1806 ENGLISH POETRY 1579-1830: SPENSER AND THE TRADITION

Rev. George Richards

Richard Mant, "To George Richards, M.A." Poems (1806) 78-80.



Of late I sang in artless lay
The sweets of Nuptial love,
While autumn gilt with mellowing ray
The many-gleaming grove.
Dun Winter comes: yet once again
I woo thee, O my Muse;
Friendship once more demands the strain,
Nor thou the strain refuse.

Then rise, and wing thy welcome flight
To Bampton's ozier'd vale,
Hard by the village steeple white,
And bid my RICHARDS hail:
For lur'd by Highland Shepherd's reed,
No more his footsteps stray
By foaming Clyde or pleasant Tweed,
Or wildly-wand'ring Tay.

Say, that beneath my humble shed
Content and Quiet dwell;
My task the beams of truth to spread,
My joy thy tuneful shell;
Mine the blithe day, the peaceful night,
By chaste affection blest,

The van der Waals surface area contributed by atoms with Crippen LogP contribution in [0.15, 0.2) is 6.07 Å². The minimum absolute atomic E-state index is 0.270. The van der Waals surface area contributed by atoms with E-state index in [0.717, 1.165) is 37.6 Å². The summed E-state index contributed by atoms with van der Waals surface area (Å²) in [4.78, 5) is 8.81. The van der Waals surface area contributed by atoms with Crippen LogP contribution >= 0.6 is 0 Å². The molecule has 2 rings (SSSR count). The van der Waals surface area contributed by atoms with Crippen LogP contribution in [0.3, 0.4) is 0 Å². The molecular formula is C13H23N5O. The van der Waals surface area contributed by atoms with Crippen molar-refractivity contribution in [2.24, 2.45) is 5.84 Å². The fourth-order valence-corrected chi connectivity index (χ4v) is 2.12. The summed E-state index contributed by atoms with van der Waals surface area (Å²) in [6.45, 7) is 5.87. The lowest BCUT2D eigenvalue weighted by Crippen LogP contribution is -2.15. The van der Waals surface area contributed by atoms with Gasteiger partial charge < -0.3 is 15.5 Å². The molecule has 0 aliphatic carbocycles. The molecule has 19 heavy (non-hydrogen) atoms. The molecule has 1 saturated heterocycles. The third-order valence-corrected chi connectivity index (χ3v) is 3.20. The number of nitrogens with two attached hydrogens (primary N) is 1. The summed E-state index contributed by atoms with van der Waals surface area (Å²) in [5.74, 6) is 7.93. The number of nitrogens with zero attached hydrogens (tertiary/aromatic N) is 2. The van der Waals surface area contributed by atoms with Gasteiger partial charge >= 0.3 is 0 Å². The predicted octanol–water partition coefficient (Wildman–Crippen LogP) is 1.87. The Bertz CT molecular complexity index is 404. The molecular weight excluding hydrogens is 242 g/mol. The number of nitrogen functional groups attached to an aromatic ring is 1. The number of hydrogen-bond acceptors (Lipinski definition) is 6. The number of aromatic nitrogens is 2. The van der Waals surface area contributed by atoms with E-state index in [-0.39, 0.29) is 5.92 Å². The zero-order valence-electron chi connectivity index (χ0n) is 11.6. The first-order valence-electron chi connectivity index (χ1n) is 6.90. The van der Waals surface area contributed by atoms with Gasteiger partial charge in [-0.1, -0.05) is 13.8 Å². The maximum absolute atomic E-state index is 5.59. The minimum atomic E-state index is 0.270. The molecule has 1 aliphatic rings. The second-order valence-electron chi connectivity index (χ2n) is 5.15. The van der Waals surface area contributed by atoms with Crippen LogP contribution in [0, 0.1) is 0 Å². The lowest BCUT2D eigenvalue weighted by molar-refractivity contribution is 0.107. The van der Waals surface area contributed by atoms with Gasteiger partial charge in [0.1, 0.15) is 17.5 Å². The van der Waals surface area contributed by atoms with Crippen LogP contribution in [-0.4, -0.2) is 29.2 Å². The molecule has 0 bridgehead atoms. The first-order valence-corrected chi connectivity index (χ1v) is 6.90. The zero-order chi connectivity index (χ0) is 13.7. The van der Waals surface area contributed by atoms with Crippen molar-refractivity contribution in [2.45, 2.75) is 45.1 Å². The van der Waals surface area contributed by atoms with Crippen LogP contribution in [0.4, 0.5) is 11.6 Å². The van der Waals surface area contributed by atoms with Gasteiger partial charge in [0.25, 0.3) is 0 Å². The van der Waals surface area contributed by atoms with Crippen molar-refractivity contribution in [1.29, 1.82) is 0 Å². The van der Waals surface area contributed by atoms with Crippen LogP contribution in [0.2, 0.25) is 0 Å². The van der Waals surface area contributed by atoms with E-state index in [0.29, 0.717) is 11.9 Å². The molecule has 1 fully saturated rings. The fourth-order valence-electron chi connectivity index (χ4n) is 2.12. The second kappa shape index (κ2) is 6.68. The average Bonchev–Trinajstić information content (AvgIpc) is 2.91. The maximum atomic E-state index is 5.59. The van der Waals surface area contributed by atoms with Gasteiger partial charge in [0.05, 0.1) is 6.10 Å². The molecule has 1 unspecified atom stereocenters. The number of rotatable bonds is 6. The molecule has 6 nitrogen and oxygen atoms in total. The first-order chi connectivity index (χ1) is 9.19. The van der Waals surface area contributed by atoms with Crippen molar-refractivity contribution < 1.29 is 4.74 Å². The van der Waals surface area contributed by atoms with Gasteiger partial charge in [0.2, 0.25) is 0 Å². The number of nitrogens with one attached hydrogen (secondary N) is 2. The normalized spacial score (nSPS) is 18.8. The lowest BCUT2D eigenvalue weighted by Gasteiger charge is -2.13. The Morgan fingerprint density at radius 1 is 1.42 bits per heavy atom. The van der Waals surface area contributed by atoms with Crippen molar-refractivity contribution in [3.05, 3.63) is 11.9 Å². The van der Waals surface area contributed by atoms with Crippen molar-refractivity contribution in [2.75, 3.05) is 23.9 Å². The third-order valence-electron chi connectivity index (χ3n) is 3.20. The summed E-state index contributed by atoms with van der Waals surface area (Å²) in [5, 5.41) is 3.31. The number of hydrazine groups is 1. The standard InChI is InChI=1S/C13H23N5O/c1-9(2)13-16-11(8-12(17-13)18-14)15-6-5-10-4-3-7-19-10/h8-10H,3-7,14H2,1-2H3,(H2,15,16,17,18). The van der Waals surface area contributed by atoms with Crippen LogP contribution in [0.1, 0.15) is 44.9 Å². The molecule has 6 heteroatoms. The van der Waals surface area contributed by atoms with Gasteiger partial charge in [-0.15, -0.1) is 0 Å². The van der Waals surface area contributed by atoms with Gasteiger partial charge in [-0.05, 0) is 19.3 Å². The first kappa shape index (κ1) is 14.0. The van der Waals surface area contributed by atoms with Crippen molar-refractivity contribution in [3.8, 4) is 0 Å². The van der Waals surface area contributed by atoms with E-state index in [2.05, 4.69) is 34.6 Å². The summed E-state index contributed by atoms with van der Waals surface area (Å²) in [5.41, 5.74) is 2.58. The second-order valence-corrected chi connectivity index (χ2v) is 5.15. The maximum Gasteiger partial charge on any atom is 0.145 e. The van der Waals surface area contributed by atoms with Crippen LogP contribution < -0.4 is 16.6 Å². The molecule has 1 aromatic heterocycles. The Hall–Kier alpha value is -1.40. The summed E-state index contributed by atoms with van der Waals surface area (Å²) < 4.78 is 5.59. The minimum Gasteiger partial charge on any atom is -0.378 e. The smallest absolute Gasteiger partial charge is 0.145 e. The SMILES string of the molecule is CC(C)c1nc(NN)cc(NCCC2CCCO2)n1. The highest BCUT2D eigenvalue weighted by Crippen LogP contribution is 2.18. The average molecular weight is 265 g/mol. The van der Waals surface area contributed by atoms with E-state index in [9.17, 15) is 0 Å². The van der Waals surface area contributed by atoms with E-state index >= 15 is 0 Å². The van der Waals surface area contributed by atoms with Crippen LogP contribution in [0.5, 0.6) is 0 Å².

While hope forestalls the keen delight,
That thrills a Father's breast.

What tho' he muse on mystic themes
In holy visions high;
Or Fancy wave her fairy dreams
Before his tranced eye;
He'll not disdain an ear to lend
To lift thy simple lays,
And think upon his absent friend
Beside the social blaze.

Oft by that social blaze I've sat
In harmless converse gay;
Nor heard the storm, that round us beat,
Nor mark'd the closing day.
And still I turn with fond delight,
Scenes of past bliss to hail,
Hard by the village steeple white
In Bampton's ozier'd vale.